Enthalpy - Definition and Derivation

Energy can neither be created nor be destroyed. It can only be transformed into various forms which are interchangeable. For instance, tides are harnessed to convert tidal energy into electrical energy. Similarly, we rotate a turbine to convert the mechanical energy into electrical energy. Also, this electrical energy is further converted into light or heat energy by lighting a bulb or an appliance. 

Simultaneously, enthalpy is one such term that describes the amount of change in energy during the process of conversion. Students have to understand enthalpy definition and derivation for a comprehensive study of the same. Therefore, to make it easier and more straightforward, here is a brief explanation along with relevant diagrams and examples along with mathematical equations. 

Enthalpy - Definition 

Enthalpy is the quantity of heat in a system. This heat is utilised in the occurrence of a process. Any heat-related system is called a thermodynamic system, so enthalpy is a thermodynamic quantity.

Besides, it should be noted that any system comprises of multiple participants. Each of these participants has its pressure and volume. As we already know, the product of pressure and volume of a specific system is constant. 

This enthalpy is equal to the sum of internal energy of such a system with the constant. 

You need to understand that the forms of energy get changed, but enthalpy remains constant. For example, when water freezes into ice, some amount of energy is spent in doing the work, which is called enthalpy.

As a result, scientists are often found to be calculating enthalpy instead of energy. You should be cautious about learning both the terms. Although they seem to be equal, they are actually not. 

Enthalpy - Mathematical Equation

Similar to any other scientific theory, enthalpy also has a mathematical formula. Refer to the image below. It shows the equation of enthalpy definition and derivation with appropriate labels.

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You should note that Δ (delta) is a symbol that represents a change in some quantity. Herein the change in internal energy is expressed through ΔU. 

Also, consider another essential aspect; that of energy loss due to it being is used up for work. This amount of energy shall be deducted from the amount of heat added to the system to find the actual amount of energy change.

These are basic terms and expressions, which will help in understanding the overall concept with clarity.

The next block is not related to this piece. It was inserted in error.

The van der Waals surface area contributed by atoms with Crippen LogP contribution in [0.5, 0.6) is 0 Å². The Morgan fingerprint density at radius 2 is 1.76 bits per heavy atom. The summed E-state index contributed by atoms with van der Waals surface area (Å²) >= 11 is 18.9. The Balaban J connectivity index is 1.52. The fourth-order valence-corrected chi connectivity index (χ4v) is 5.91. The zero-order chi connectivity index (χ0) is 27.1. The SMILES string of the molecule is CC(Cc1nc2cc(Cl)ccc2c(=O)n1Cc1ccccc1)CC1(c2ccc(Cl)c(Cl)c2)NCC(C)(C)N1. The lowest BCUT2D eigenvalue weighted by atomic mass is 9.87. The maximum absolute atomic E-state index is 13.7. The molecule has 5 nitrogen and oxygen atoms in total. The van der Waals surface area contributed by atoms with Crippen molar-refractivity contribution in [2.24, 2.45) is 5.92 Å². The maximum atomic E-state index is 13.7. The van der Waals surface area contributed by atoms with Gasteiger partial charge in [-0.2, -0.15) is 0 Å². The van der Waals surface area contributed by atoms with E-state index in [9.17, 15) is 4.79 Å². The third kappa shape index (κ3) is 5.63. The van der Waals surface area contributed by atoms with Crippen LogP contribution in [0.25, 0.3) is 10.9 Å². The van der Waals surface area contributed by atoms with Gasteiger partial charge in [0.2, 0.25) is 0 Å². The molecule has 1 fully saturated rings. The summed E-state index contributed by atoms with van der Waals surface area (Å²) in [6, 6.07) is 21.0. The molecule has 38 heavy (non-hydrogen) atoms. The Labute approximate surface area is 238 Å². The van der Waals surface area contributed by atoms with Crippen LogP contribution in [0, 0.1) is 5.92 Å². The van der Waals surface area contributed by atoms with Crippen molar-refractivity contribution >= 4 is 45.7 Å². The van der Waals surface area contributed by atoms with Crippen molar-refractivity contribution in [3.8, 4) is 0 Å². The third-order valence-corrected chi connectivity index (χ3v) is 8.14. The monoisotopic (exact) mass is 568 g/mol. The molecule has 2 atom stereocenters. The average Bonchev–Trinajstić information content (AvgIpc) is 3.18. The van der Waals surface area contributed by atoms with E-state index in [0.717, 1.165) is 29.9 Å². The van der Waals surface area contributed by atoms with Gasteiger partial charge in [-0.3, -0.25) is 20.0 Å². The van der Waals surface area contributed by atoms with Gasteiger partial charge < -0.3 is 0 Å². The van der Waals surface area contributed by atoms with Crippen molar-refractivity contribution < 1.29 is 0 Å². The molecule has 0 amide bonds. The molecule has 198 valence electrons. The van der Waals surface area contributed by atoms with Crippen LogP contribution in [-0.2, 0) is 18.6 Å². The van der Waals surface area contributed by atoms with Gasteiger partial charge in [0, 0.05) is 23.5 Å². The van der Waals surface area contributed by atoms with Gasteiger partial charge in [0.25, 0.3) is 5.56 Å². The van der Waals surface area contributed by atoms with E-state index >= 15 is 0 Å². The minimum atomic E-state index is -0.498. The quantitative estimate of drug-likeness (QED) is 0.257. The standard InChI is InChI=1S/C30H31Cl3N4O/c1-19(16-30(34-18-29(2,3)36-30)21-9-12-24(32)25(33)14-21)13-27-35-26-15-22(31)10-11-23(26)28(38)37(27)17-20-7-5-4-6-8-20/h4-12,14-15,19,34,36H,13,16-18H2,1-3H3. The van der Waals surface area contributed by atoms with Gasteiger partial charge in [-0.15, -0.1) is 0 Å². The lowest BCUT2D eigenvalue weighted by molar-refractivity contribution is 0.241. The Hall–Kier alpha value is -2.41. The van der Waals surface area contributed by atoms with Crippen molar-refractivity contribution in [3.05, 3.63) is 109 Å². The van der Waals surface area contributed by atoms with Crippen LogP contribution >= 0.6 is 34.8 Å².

It is often observed that students confuse both these terms - entropy and enthalpy. Also, they often use it interchangeably. However, the ground reality is entirely different. Both these terms are hugely different. 

Refer to the table below for a clear comparison -

Enthalpy and Entropy

Sl. No. 




It is a property that helps in the measurement of the movement of molecules.

It is a type of energy that is composed of both internal energy and energy flow.


It is considered only under limitations or controlled conditions.

It can be measured or is applicable at normal or regular conditions.


The unit of measurement is Joule per Kelvin.

The measuring unit is Joule per mole.


A thermodynamic system is likely to favour a maximum amount of entropy in it.

Any thermodynamic system will favour only a minimum amount of enthalpy.

Now, that you know the difference, it is quite clear that enthalpy definition and derivation is a form of energy. So, when the internal energy changes, it is called enthalpy during constant pressure.

As mentioned above, there are other properties, such as pressure and volume. Let us dig deeper into those terminologies to understand enthalpy. 

 Enthalpy - Relation with Volume and Pressure

Herein, let us consider a situation where there is no work done. In terms of Chemistry, we are considering a chemical reaction as a system which is capable of performing a certain action. However, for the sake of understanding, we are acknowledging that no work is being done.

Hence, if any amount of energy is emitted or absorbed from or by the system, there would be an equal amount of change in internal energy. It is observed that this kind of reaction is possible only when the volume and pressure are constant. 

Nevertheless, the experiments are conducted in open flasks, resulting in exchange of heat within and outside the surrounding. This further leads to the concept of work done and enthalpy.